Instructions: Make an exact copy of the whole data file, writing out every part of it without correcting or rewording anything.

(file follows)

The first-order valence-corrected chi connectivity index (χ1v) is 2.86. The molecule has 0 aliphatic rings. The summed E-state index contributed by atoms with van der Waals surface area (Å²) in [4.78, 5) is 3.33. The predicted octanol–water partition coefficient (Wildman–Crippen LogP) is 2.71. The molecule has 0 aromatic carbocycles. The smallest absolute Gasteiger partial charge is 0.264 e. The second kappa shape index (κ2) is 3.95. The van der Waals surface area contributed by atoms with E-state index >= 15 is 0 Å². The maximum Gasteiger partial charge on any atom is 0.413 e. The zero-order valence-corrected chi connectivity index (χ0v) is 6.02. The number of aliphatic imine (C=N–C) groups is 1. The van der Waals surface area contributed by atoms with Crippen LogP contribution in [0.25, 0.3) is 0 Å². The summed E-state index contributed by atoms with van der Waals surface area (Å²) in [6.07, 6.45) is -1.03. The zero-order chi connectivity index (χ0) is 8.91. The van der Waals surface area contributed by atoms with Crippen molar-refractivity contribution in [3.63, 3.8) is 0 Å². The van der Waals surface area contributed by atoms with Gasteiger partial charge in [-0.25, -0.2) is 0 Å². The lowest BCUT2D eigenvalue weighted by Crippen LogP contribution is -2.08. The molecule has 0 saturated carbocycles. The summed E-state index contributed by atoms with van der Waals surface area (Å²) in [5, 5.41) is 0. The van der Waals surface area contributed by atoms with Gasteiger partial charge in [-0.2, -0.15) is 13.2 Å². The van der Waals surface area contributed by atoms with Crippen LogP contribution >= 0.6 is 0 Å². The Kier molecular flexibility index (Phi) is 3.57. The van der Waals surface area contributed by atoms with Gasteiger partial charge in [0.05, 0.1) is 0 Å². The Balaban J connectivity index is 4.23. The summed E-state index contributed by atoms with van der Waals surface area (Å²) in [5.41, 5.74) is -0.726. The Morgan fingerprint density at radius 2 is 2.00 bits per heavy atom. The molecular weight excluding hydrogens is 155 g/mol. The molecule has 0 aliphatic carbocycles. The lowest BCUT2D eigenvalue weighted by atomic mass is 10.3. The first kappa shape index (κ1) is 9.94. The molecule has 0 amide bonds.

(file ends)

The first-order valence-corrected chi connectivity index (χ1v) is 2.86. The molecule has 0 aliphatic rings. The summed E-state index contributed by atoms with van der Waals surface area (Å²) in [4.78, 5) is 3.33. The predicted octanol–water partition coefficient (Wildman–Crippen LogP) is 2.71. The molecule has 0 aromatic carbocycles. The smallest absolute Gasteiger partial charge is 0.264 e. The second kappa shape index (κ2) is 3.95. The van der Waals surface area contributed by atoms with E-state index >= 15 is 0 Å². The maximum Gasteiger partial charge on any atom is 0.413 e. The zero-order valence-corrected chi connectivity index (χ0v) is 6.02. The number of aliphatic imine (C=N–C) groups is 1. The van der Waals surface area contributed by atoms with Crippen LogP contribution in [0.25, 0.3) is 0 Å². The summed E-state index contributed by atoms with van der Waals surface area (Å²) in [6.07, 6.45) is -1.03. The zero-order chi connectivity index (χ0) is 8.91. The van der Waals surface area contributed by atoms with Crippen molar-refractivity contribution in [3.63, 3.8) is 0 Å². The van der Waals surface area contributed by atoms with Gasteiger partial charge in [-0.25, -0.2) is 0 Å². The lowest BCUT2D eigenvalue weighted by Crippen LogP contribution is -2.08. The molecule has 0 saturated carbocycles. The summed E-state index contributed by atoms with van der Waals surface area (Å²) in [5, 5.41) is 0. The van der Waals surface area contributed by atoms with Gasteiger partial charge in [-0.2, -0.15) is 13.2 Å². The van der Waals surface area contributed by atoms with Crippen LogP contribution >= 0.6 is 0 Å². The Kier molecular flexibility index (Phi) is 3.57. The van der Waals surface area contributed by atoms with Gasteiger partial charge in [0.05, 0.1) is 0 Å². The Balaban J connectivity index is 4.23. The summed E-state index contributed by atoms with van der Waals surface area (Å²) in [5.41, 5.74) is -0.726. The Morgan fingerprint density at radius 2 is 2.00 bits per heavy atom. The molecular weight excluding hydrogens is 155 g/mol. The molecule has 0 aliphatic carbocycles. The lowest BCUT2D eigenvalue weighted by atomic mass is 10.3. The first kappa shape index (κ1) is 9.94. The molecule has 0 amide bonds.